In all honesty, I’m not much of a winter sports person. I’d much rather drink a Peppermint Patty and watch skiers and snowboarders as they come down the mountain. I like to hike and bike, so my ideal time to visit Wenatchee is spring and fall. In April, May, September and October temperatures are in the 60s and 70s, and therefore very pleasant.
During my visit, Arlberg Sports outfitted me with a cruiser, and I biked the 10-mile Apple Capital Loop Trail. Great way to spend the morning, before grabbing lunch or brunch at Pybus Market.
Travel tip: The sun is intense in Eastern Washington, so if you do anything outdoors have sunscreen, sunglasses, and a hat.
A Bite of This, A Taste of That
As you know, I’m a wine lover and a foodie. When I can combine both of these passions in my small town travels, I’m thrilled. A great place to start is the wine tasting room at Jones of Washington in Pybus Market. The market also has a great selection of restaurants like Pybus Bistro, Fire and Wenatchee Valley Brewing Co.
A short walk away, you’ll find Stemilt Creek Winery, Saddle Rock Pub & Brewery, and the Wenatchee Valley Visitor Center has a tasting room with samples of local wines, beers, and ciders! In downtown, you’ll find more restaurants like McGlinn’s Public House, Norwood Wine Bar, and Rail Station & Ale House.
The Greatest Story Never Told – The First Nonstop Pacific Flight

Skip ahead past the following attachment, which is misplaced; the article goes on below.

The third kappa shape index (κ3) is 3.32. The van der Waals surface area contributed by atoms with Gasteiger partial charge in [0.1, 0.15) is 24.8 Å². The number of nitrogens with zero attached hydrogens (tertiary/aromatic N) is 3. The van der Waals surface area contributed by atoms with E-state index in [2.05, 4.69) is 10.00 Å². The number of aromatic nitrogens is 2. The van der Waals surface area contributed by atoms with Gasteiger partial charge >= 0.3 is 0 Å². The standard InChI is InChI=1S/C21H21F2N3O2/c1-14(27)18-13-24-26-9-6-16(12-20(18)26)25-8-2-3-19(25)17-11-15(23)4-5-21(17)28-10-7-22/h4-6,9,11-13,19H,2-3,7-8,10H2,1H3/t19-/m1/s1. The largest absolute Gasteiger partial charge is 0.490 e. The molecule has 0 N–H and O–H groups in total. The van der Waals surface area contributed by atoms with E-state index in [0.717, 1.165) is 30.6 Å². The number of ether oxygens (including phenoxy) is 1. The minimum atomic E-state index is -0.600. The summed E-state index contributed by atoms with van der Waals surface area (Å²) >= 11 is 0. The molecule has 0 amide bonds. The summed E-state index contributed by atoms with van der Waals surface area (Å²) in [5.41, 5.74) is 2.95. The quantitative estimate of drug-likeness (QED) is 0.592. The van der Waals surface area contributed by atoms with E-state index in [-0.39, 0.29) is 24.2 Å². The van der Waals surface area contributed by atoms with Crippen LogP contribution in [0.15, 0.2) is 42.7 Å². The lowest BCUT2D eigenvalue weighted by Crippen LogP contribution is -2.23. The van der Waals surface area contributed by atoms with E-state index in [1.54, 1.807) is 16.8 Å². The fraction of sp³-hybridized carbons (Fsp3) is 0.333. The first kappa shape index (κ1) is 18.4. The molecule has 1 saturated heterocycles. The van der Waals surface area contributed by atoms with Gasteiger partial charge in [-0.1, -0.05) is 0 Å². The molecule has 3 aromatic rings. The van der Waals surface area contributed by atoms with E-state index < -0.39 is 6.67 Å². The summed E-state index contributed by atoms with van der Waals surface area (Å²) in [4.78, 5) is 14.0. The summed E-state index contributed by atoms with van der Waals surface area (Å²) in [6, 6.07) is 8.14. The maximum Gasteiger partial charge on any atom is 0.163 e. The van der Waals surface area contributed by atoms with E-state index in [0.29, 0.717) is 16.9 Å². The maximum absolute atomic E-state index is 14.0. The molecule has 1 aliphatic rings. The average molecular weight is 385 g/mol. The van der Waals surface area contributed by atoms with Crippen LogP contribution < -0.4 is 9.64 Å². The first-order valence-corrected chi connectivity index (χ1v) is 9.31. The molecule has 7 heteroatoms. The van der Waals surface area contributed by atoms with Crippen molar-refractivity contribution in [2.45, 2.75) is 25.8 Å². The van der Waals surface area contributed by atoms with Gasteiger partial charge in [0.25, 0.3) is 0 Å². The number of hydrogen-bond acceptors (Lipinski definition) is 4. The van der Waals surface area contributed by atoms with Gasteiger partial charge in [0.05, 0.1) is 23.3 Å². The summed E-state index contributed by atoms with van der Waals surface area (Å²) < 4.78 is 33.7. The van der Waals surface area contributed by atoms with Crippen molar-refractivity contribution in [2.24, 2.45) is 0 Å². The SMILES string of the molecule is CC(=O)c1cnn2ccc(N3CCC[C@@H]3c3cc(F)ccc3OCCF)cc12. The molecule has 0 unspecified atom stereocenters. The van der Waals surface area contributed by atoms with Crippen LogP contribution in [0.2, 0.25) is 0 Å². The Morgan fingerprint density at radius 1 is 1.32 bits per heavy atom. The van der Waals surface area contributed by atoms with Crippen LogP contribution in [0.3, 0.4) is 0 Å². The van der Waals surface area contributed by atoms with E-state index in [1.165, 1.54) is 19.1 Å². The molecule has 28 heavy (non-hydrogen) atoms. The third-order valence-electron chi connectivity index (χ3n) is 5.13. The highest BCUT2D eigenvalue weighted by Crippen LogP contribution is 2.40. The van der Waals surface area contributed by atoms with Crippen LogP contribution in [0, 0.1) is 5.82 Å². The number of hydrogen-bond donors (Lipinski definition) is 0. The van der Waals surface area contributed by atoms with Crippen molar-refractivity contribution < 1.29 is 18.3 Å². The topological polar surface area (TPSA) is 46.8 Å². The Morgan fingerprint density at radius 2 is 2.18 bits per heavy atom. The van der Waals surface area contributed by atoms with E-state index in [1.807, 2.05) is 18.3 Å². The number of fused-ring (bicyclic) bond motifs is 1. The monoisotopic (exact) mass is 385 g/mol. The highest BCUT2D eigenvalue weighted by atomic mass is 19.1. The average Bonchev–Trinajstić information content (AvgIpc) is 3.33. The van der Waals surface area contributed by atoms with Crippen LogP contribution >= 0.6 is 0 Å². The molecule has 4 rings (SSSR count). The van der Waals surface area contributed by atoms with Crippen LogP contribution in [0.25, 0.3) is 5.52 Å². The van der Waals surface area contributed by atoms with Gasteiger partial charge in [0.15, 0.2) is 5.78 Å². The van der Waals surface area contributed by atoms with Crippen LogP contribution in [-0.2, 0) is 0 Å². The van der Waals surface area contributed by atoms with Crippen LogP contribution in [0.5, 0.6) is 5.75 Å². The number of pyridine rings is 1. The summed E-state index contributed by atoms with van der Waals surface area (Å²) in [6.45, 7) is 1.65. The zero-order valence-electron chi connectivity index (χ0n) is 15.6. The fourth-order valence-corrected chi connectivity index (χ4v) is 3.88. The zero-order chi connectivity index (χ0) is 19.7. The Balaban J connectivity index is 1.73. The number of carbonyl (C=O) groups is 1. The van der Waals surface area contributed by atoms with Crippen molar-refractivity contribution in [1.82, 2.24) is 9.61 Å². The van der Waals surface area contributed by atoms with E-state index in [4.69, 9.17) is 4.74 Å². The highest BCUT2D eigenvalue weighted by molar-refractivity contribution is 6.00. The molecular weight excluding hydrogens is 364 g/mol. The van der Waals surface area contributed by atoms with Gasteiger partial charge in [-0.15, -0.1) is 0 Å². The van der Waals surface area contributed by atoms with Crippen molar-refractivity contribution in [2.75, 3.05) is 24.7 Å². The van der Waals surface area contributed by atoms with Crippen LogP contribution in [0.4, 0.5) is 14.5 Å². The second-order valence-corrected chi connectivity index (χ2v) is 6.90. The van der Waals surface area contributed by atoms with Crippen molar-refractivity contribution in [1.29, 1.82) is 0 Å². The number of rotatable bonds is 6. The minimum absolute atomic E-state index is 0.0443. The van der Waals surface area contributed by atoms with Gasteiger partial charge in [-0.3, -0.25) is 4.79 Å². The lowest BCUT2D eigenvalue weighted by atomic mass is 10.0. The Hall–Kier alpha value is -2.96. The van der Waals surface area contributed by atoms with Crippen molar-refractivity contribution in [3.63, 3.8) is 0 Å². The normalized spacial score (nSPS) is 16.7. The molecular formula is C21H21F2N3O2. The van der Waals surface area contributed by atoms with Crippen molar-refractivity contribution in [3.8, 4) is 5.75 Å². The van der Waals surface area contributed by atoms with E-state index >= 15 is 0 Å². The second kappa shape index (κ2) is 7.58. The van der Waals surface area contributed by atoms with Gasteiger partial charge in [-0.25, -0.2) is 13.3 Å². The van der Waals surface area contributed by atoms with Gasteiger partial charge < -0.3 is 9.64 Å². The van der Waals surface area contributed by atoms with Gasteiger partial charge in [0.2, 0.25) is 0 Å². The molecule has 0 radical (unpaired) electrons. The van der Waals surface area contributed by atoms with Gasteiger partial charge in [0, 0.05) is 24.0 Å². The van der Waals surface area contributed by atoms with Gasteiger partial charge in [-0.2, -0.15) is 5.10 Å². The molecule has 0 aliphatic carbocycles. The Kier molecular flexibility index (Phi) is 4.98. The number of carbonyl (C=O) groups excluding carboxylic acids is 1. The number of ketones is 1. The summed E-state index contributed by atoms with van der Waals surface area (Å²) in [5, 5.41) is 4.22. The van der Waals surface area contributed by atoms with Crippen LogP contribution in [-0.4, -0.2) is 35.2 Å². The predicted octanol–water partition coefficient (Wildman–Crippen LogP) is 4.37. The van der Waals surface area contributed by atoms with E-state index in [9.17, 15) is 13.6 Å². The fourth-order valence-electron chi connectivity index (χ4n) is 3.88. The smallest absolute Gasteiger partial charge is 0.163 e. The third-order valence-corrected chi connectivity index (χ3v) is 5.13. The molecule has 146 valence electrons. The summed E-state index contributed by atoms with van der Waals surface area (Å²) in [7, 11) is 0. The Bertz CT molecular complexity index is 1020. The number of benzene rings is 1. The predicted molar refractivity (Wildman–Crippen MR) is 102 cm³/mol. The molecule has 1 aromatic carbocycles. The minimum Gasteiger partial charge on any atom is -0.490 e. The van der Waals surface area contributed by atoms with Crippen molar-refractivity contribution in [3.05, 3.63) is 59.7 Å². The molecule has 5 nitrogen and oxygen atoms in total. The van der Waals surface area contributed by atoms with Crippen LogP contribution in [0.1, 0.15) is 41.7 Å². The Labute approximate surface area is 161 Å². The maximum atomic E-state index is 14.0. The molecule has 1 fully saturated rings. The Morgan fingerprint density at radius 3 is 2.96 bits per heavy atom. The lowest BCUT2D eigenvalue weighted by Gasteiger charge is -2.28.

One of the top reasons I became so obsessed with Wenatchee was because of Miss Veedol. She isn’t a person; she’s a plane. One that made the first nonstop Pacific flight with pilots Clyde Pangborn and Hugh Herndon at the helm. The plane is a replica, as the original was lost at sea, but that doesn’t matter because it is a such a cool story.
Born near Wenatchee, Pangborn made a name for himself as a stunt pilot and was known as “Upside-Down Pangborn.” During his days at Gates Flying Circus, he met Herndon. Together, these aviators had lofty goals. The first, break the record flying the airship Graf Zeppelin. Unfortunately, they didn’t finish this flight due to weather conditions. The second, make the first trans-Pacific nonstop flight and win the $25,000 prize.
There is so much more to this story than I can write here, but it has all the classic ups and downs with romance, arguments, and government detainment. Even on their way from Japan to Seattle, they encountered severe setbacks with the landing gear (they could not land the plane) and some technical issues. When they arrived in Seattle, the entire city was fogged in. Other nearby major cities were also fogged in. En route, Pangborn decided to crash land the plane on a runway he knew very well – Fancher Field in what is now East Wenatchee.
Both pilots survived, and the propeller is on display at the Wenatchee Valley Museum and Cultural Center.
The site of the former airplane field is now a housing development. Near the location of the crash, is a memorial to both pilots, and, of course, a fantastic view of the Wenatchee Valley.
Travel tip: To see the Miss Veedol you’ll need to make arrangements via the Wenatchee Valley Museum and Cultural Center. I suggest, visiting the museum first, and then arranging to see the plane, which is in a hanger at the airport.
Are you ready to get obsessed with Wenatchee?
To find out more, go to Visit Wenatchee’s website.
Note: As is common in the travel industry, the writer was provided with accommodations, activities, and some meals for the purpose of review. While it has not influenced this review, the writer believes in full disclosure of all potential conflicts of interest.